A total of 105 proposals per study site were selected. The proposals were stratified by year (end of approval, 2007–2013) and categorization of animals (rodents/non-rodents). For 2007–2013, 15 proposals per year were randomly selected with 12 rodent and 3 non-rodent proposals since these numbers reflects German laboratory animal statistics (2000–2013, 75–88% rodents ). At one study site, we could not identify in advance proposals for which animal numbers had been reported to the state bodies with certainty. Thus, to avoid introducing bias, we also analysed proposals without certainty of their performance. We later used the animal numbers reported and amendment proposals to identify proposals that reliably had been conducted. If no such evidence existed, we excluded proposals, resulting in a total of 158 proposals. The full sample of 210 proposals was used for a sensitivity analysis.
Our extraction matrix was developed using the ARRIVE (Animals in Research: Reporting In Vivo Experiments) guidelines, a previous empirical analysis of animal study protocols and a systematic review on guidelines for in vivo animal research [14–16]. We piloted this matrix with 10 proposals per study site to ensure consistent use of the matrix between researchers. Data extraction for the remaining proposals was performed by one researcher per study site.
This step was performed independently by two researchers for each of the 210 animal studies. We searched PubMed, Web of Science, Google Scholar, Google and Bing as well as the universities’ bibliographies using the names of the scientists involved, city and country, institution name, substance and/or intervention and species as search variables. The matching of proposals and publications was performed either by the proposal reference number or, if no reference number was cited in the publication, by applying the PICO (P: population or problem of interest; I: intervention under investigation; C: comparison of interest; O: outcomes considered most important in assessing results) scheme. After the initial publication search, the two researchers compared their results and resolved any discrepancies through discussion.
We followed-up the results publication from 210 approved protocols for animal research projects whose authorization ended between 2007 and 2013. For 158 protocols, we could be certain that the experiments were completed. Of these 158 studies, 127 (80%) included rodents, and 31 (20%) included non-rodents (65% pigs, 19% sheep, 10% rabbits, 16% others such as cats, cattle, amphibia). The scope of the research as specified in the German Animal Welfare Law (§ 7a Section 1 TierSchG) was classified in the protocols as follows: 51% basic research (n = 80), 30% preclinical research (n = 48) and 18% both (n = 28). The remaining two proposals were classified as safety/preclinical and safety/basic.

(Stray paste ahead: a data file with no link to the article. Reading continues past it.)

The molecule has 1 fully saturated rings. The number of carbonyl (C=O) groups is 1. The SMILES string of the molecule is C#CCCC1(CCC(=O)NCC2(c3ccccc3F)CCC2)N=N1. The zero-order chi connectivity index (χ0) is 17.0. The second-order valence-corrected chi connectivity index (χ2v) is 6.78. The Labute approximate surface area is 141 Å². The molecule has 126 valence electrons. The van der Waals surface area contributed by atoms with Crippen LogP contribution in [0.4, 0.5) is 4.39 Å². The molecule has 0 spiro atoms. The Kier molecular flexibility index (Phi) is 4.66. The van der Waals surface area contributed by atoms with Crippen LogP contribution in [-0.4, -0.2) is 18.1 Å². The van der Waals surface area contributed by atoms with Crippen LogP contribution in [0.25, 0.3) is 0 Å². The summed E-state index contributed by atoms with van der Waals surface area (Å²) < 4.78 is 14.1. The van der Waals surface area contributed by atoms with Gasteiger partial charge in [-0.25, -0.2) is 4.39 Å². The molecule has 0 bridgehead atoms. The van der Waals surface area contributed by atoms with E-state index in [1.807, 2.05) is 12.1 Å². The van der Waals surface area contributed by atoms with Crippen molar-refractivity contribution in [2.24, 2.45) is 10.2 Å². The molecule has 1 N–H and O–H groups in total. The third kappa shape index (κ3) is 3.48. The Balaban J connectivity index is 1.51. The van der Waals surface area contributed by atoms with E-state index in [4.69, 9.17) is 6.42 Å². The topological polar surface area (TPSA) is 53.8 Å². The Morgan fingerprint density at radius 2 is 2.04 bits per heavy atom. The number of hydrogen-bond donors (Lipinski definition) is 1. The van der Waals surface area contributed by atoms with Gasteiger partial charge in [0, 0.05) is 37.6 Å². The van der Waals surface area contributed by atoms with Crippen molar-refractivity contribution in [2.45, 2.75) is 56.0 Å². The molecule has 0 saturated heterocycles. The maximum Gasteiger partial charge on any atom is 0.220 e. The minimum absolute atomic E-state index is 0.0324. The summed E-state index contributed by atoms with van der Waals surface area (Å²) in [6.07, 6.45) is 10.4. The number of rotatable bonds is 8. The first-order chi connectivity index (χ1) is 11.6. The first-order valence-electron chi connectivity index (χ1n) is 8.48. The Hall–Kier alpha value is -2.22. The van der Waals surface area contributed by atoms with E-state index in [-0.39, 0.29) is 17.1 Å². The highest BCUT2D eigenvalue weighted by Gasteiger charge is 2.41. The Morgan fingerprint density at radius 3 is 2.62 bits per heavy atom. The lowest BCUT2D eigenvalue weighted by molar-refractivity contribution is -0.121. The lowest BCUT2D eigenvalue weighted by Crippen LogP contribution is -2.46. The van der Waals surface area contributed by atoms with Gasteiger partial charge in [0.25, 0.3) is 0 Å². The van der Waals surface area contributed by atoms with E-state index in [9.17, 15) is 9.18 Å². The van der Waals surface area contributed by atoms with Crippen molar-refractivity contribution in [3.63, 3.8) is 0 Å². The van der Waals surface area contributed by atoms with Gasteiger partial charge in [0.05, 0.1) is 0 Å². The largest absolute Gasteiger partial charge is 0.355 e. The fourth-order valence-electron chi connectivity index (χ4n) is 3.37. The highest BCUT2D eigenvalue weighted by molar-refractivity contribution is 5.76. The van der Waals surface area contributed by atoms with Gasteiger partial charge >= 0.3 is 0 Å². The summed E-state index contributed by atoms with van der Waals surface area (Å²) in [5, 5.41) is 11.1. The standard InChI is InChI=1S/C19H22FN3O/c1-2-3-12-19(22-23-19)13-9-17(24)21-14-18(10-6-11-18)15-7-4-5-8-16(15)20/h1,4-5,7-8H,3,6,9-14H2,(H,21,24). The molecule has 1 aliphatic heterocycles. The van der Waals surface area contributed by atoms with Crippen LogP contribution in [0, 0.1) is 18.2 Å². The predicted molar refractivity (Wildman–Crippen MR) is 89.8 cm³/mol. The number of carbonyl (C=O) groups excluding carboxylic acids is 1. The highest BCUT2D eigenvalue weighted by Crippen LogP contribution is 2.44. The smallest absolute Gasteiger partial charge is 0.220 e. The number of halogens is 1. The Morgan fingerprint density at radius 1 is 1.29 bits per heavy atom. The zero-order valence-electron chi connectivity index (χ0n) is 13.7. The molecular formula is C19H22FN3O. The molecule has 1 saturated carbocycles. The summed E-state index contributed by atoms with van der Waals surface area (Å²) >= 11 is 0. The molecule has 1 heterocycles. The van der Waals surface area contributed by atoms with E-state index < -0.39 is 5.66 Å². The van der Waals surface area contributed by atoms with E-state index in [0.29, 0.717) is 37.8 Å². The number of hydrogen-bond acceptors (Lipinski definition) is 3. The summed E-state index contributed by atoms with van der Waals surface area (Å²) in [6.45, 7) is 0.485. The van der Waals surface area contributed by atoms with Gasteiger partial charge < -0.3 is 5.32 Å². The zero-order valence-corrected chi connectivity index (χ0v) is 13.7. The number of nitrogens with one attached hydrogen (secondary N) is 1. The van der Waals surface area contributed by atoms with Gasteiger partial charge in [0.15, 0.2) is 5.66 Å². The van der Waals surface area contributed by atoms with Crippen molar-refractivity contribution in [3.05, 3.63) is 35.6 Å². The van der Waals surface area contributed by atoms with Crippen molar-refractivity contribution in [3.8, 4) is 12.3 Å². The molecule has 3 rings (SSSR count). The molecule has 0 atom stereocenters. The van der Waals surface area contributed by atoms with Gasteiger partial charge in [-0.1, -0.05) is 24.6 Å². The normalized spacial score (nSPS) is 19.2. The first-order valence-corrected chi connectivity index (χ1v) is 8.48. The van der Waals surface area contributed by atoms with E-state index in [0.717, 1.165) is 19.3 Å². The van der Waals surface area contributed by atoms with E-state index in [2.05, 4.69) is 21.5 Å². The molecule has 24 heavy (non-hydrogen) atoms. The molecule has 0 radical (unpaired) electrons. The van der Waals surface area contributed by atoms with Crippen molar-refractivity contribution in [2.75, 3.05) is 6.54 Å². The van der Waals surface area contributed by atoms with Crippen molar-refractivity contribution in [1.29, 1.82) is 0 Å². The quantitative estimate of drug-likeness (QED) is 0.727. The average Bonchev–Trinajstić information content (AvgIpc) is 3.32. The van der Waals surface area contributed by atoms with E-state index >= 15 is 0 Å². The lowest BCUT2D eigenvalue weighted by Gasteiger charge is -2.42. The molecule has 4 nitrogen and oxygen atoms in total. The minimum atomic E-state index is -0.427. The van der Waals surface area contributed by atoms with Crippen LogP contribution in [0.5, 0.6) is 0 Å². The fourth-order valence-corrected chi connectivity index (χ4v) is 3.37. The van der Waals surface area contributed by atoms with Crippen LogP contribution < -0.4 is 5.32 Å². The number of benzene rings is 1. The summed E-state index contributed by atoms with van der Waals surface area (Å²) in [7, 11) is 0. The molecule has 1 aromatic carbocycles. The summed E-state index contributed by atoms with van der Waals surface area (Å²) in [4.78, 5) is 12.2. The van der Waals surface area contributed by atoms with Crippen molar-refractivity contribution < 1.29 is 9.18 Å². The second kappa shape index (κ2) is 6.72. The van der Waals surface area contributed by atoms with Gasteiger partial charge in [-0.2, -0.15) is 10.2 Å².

The overall publication rate was 67%. That is, for 106 of the 158 animal studies, we found at least one results publication (journal articles or doctoral theses) for at least one experiment that formed part of the approved protocol. Excluding doctoral theses as results publications, the publication rate decreased to 58%. For studies with publication, the number of publications per protocol ranged from 1 to 5, with a mean of 1.4. The mean time from the end of the study approval to publication was 209 days (median 169). Interrater reliability for the publication search was 78%, i.e., in 78% of all 210 follow-up cases, the raters identified the same publications initially. All other cases were later resolved through discussion (final interrater agreement = 100%). Raw data are provided in S1 Table.
Stratification by year (end of authorization) showed no clear trend for an increase or decrease in publication rates over time (see Table 1). There was also no substantial difference (>10%) in publication with regard to i) the two research sites, ii) the animal type (rodents vs. non-rodents), iii) the scope of research (basic vs. preclinical), or iv) the discipline of the applicant (physicians/dentists vs. life scientists); see Table 1 for detailed information. Comparing proposals by sample size (approved number of animals, n<207 vs. n>207), we found that larger studies were published more often than smaller studies (73% vs. 61%). We chose n = 207 because this number was the median for the number of animals across all 158 protocols.
As mentioned in the Methods section, we excluded from the analysis those proposals for which their performance was uncertain (n = 52). These excluded proposals had a substantially lower publication rate (46%), indicating that some of these studies were indeed not conducted.
This study is the first to assess the rate of results publications in animal research via a follow-up of archived animal study protocols. From the 210 studies conducted at one of two German UMCs, we identified 158 as certainly having been completed. The publication rate for the certainly completed studies was 67%. Excluding theses archived at the respective university libraries, the publication rate decreased to 58%.
In this study, we did not assess why the other 33% of animal studies did not disseminate results. We address this question in an ongoing study. We therefore do not know, for example, whether non-published studies more often had inconclusive results, involved intellectual property issues, or differed in any other way from published results.